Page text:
Here is my larger point. Social media revolutions are beautiful and amazing. However there is no hope for such capability in countries in which the powers-that-be limit access, deny education and have access to the backbones that enable connectivity across our globe. Sometimes a tweet from a cell phone is a small whimper that leads to action. Sometimes our news media draws attention to these events. But too often voices reach out to nothing but windows and doors shut, and denial in every whisper.
The Greatest Social Media Revolution
The greatest social media revolution will be when we discover how fundamentally we are already linked as human beings, and when we have the tools that allow for the forging and maintenance of such connections. We also need to ensure that a world-wide communication grid exists, one that is not only controlled by corporate and government interests. Certainly we can’t allow the kind of nepotism for Internet traffic that the Net Neutrality folks propose. Just yesterday, Secretary of State Hilary Clinton took the previously-unheard-of position that American news sucks, and Al Jazeera is ‘real news’. I applaud her courage to shine such a light of truth into the dismal, unimaginative universe of control, brainwash, sell to, and conquer. Not a value judgement… it’s just very limiting of our potential.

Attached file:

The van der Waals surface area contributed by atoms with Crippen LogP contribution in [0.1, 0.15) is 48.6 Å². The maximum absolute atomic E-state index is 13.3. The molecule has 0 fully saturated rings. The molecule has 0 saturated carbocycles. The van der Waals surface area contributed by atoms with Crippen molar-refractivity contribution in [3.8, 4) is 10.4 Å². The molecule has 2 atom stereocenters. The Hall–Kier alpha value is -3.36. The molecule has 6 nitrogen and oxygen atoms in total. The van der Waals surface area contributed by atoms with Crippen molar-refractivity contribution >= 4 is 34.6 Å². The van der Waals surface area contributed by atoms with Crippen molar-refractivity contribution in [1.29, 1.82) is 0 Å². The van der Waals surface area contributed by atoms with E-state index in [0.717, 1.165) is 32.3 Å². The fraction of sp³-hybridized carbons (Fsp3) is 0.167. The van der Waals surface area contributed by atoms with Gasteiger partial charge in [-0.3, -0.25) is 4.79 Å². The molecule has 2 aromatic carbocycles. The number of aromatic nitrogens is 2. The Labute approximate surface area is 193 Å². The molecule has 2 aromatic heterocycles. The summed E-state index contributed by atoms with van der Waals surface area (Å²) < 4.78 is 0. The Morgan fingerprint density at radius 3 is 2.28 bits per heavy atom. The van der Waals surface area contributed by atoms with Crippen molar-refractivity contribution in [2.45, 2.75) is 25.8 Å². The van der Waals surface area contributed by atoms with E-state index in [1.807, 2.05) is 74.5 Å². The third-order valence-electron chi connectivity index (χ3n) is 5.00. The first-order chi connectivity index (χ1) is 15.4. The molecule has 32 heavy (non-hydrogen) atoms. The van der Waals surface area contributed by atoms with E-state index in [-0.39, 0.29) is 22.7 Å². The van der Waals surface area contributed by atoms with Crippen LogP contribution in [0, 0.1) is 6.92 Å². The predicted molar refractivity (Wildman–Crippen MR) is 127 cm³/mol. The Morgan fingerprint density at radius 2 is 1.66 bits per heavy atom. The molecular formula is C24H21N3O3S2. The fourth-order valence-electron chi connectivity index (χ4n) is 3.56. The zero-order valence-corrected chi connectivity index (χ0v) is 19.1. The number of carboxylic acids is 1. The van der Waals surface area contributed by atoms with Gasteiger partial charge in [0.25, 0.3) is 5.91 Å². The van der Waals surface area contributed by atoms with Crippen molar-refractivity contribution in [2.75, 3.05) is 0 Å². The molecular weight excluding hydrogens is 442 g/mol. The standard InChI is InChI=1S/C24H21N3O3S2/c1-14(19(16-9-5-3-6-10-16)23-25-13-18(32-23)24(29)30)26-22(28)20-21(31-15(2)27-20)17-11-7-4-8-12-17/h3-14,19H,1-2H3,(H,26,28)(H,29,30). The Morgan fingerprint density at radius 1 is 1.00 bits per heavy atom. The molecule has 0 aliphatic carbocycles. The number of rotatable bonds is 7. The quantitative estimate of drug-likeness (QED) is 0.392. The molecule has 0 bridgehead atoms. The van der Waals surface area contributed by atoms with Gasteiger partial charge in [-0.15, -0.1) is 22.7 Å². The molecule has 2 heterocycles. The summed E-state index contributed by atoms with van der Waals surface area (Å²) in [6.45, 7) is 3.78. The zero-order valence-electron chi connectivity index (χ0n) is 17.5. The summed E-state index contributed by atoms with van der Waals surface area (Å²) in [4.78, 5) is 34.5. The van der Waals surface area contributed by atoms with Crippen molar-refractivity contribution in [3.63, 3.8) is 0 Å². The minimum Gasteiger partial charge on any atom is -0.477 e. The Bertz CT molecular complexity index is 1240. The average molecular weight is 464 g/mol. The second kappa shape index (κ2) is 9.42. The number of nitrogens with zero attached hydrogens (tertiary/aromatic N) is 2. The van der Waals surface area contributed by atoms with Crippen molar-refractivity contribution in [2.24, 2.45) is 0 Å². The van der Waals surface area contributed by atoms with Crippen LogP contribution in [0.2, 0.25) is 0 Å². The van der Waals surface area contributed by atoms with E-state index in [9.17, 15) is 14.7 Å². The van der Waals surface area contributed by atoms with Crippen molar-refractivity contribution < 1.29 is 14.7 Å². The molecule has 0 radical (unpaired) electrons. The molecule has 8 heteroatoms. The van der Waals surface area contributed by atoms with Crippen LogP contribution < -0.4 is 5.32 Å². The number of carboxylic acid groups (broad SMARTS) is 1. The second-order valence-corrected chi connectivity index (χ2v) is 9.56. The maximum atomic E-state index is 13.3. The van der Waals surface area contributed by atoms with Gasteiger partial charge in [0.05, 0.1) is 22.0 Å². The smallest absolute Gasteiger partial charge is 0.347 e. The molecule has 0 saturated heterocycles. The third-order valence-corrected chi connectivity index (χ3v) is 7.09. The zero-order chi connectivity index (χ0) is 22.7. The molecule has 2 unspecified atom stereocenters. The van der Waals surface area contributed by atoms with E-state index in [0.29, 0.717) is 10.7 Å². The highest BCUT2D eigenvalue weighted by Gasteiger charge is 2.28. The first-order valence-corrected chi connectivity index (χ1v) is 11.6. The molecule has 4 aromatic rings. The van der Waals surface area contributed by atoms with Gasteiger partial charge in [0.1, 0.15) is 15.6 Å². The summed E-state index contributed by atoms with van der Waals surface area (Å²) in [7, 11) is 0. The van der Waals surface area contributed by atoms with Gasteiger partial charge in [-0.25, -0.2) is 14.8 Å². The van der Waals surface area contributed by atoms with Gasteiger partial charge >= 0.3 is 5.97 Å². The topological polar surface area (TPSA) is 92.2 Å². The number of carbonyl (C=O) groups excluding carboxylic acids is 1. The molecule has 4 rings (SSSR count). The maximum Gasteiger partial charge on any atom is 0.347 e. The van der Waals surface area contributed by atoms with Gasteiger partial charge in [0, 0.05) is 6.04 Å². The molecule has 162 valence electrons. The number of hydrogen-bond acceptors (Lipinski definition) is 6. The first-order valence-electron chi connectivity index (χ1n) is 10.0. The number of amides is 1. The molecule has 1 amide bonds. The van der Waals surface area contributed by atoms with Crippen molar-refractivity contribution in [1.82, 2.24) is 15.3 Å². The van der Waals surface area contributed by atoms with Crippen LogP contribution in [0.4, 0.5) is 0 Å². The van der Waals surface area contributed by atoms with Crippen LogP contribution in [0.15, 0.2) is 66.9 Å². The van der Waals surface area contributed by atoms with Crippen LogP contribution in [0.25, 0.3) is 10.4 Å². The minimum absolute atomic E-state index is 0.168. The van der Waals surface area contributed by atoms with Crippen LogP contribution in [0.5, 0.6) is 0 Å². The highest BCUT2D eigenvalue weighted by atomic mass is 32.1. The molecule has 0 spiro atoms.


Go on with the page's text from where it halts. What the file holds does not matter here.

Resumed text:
Human Rights is a Journey of Continuous Improvement in Information
Despite these continued challenges, achieving human rights is a journey of continuous improvement. Things are getting better, despite the less-than-cheery news we sometimes hear. News about the Libyan government turning off the Internet, about our own political parties using rhetoric and information as weapons against their own people. About misinformation in a million and one guises, and an evolving survival mechanism that involves being able to separate fact from fiction, wheat from chaff, reality vs BS, information that might kill me (think bad medical advice), vs information that might aid me in a crisis (how to build a portable toilet when your city is liquefacted).
Information Revolutions Require the Right Tools and Training
But the thing that is most important in all of this is that information revolutions require the knowledge to use those tools effectively. Information literacy has become the digital divide presaged a decade or more ago. It’s not about access to hardware… it’s about knowing what to do with it. About understanding the voice it can give us, and the connections and possibilities we can find as a result. Somehow, miraculously, despite incredible oppression in some places, a huge generation of people have internalized digital capability so fully that it has become THE tool for peaceful change. This is a very good thing. So much better to resolve our conflicts in the worlds of words and ideas (or videogames, but that’s another topic) than through conflict and aggression. We must be patient, though, because changing minds takes time.
‘You can’t stop the signal’ is the truth in our ‘verse, and it’s a lovely evolution of humanity. Let’s just make sure those info streams are never cut off, even if we don’t like the content within them.
Lisa Galarneau, Ph.D. is a User Experience Researcher (Virtualization) Volt at Microsoft
Image by Ahmad Hammoud